I took our Moorish fiesta costumes back to dear Lucia in Carrion. I was supposed to meet an American lady who lives in Extremadura and rescues riding horses from the butcher’s van, but she did not show up. I take that as a sign: it is still not time for me to get a horse. (It may never be time for me to get a horse.) Paddy and I went in the evening to Fromista, where a Dutch and Turkish guitar duo played a world premiere duet called “Recuerdos del Camino” to a packed house. Afterward, a deluxe dinner with the artists and Fred, the pride of Green Bay, Wisconsin. We ate gazpacho ice cream. No plastic pellets.

The following day we had church duty. California arrived on the 11:45 from Madrid. Grant Spangler, an old Camino head from Ojai, arrived with Rosalie, his lady friend from L.A. They brought us a fully-loaded, rebuilt and fab laptop computer (Grant’s hobby is rebuilding computers and writing code), as well as cheese and wine, bread and fruit, and assorted packets of organic vitamins and minerals. We visited for two days, they saw the Roman villa. We drove at sundown to Palencia for another guitar concert, this one in the patio of the bishop’s palace. Enno the Dutchman brought down the house again, there was a magnificent flyover by a dozen storks, and afterward we all repaired to Bar Javi for braised octopus and calimari.  In an overlit formica bar in the heart of Castile, we chattered into the night.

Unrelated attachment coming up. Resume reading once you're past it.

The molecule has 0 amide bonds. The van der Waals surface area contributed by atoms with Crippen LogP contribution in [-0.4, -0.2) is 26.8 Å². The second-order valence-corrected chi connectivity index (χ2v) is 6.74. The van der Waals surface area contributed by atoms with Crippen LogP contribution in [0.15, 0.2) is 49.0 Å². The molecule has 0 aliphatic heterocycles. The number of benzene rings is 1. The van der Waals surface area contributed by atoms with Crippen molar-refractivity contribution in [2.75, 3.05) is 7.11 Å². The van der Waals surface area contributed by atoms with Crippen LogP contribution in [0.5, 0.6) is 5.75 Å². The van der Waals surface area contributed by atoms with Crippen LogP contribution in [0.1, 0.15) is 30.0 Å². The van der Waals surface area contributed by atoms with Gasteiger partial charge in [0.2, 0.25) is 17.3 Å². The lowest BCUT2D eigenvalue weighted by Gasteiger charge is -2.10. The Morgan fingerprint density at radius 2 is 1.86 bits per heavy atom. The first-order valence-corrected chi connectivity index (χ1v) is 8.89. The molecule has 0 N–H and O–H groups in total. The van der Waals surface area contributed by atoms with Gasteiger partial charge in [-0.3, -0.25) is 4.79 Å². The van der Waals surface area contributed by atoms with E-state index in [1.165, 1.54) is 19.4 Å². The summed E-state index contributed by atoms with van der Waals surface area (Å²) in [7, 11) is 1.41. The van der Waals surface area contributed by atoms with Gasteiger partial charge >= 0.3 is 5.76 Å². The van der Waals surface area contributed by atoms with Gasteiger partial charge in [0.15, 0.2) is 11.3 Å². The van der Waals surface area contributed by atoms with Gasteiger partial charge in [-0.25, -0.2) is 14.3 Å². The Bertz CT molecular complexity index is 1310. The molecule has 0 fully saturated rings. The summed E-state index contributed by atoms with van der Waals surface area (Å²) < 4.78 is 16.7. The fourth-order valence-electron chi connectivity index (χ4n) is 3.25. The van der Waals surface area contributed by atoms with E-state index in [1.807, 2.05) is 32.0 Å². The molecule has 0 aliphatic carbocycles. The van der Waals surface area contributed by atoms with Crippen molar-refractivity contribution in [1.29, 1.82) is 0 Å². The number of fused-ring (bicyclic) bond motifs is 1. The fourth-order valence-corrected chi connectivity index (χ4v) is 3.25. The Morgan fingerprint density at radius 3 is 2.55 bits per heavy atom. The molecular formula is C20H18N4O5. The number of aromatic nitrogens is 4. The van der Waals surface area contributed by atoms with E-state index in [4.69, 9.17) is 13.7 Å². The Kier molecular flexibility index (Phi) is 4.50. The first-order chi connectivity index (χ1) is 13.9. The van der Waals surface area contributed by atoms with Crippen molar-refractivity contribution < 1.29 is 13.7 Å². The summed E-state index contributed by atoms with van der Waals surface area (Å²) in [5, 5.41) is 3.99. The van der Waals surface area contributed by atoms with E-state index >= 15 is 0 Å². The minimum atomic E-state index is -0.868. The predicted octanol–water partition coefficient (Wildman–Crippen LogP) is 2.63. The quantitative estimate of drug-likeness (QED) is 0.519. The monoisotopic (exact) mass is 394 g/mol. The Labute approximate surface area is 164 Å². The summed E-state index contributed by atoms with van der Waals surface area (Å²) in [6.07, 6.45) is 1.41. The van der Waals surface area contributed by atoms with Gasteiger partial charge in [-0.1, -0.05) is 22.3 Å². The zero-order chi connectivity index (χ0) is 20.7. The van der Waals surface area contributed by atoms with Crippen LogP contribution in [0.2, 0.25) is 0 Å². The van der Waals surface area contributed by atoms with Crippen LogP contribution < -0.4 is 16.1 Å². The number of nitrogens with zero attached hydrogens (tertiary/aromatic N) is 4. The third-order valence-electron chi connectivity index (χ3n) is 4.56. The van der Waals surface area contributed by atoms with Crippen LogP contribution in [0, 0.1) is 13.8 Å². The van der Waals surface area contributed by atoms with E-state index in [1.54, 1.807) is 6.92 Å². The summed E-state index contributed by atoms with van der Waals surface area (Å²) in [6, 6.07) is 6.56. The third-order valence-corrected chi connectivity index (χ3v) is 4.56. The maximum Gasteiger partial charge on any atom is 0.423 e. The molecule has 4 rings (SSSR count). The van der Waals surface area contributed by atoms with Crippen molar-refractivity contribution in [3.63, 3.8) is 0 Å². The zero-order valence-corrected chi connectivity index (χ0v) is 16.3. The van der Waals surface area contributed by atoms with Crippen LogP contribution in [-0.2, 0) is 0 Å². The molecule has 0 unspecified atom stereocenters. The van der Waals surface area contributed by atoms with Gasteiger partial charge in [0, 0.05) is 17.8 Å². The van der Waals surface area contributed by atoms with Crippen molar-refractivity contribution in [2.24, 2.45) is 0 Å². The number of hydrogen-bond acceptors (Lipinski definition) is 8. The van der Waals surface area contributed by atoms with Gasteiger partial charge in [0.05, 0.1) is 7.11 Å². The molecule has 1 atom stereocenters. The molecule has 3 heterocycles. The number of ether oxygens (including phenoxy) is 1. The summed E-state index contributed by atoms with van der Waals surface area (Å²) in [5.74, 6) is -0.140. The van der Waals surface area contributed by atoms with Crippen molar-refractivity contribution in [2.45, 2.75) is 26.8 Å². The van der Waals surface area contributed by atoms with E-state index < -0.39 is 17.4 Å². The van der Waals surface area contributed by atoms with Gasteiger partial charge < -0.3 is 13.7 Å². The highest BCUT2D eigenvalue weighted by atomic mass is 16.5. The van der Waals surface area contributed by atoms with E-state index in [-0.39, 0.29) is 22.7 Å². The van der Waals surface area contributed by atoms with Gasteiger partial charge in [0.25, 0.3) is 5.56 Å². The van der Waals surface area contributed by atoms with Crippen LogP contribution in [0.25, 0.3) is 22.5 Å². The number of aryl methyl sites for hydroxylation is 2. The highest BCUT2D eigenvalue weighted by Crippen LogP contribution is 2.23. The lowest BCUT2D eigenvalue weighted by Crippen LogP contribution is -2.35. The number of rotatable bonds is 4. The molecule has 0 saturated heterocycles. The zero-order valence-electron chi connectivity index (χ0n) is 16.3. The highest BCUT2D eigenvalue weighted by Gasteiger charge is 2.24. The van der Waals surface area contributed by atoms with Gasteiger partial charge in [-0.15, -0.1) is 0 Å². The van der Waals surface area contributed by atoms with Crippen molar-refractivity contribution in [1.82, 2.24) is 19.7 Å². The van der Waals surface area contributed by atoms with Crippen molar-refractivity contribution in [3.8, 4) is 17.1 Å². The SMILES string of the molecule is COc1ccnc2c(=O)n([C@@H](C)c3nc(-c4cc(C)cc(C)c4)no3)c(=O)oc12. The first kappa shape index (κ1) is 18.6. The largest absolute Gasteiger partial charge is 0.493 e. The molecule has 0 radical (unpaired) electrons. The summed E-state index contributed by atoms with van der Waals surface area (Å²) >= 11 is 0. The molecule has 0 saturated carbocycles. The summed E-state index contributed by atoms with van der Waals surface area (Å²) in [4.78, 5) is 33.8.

Summer nights are wonderful here, out on the perimeter.   

The same night Laurie, my friend and co-author from Illinois, sent the manuscript for the updated Camino San Salvador guide. I kicked it into shape and shipped it off to London to be published. (They will duly remove any American-isms.)

And on Sunday afternoon, two more Americans rolled up from Madrid in a tiny SmartCar. Gil is a reporter for Radio Nacional Espana, and head of Democrats Abroad Spain. She is a retired ABC news Spain correspondent. They both are hardcore expats, they’ve lived in Spain since the 1970s, so where they’re from in America doesn’t really count for much any more. They said they’d heard enough about us to want to see the Peaceable for themselves. They’ve never spent much time up here (nobody has!) but I think they liked it. 

There was money left over from last weekend’s fiesta, so the Neighborhood Association threw one last big feast at the bodega restaurant. Gil and Martha arrived just in time for the prawns. We toured the town, sat in the patio and took in the cool breeze, and spoke fluent Media.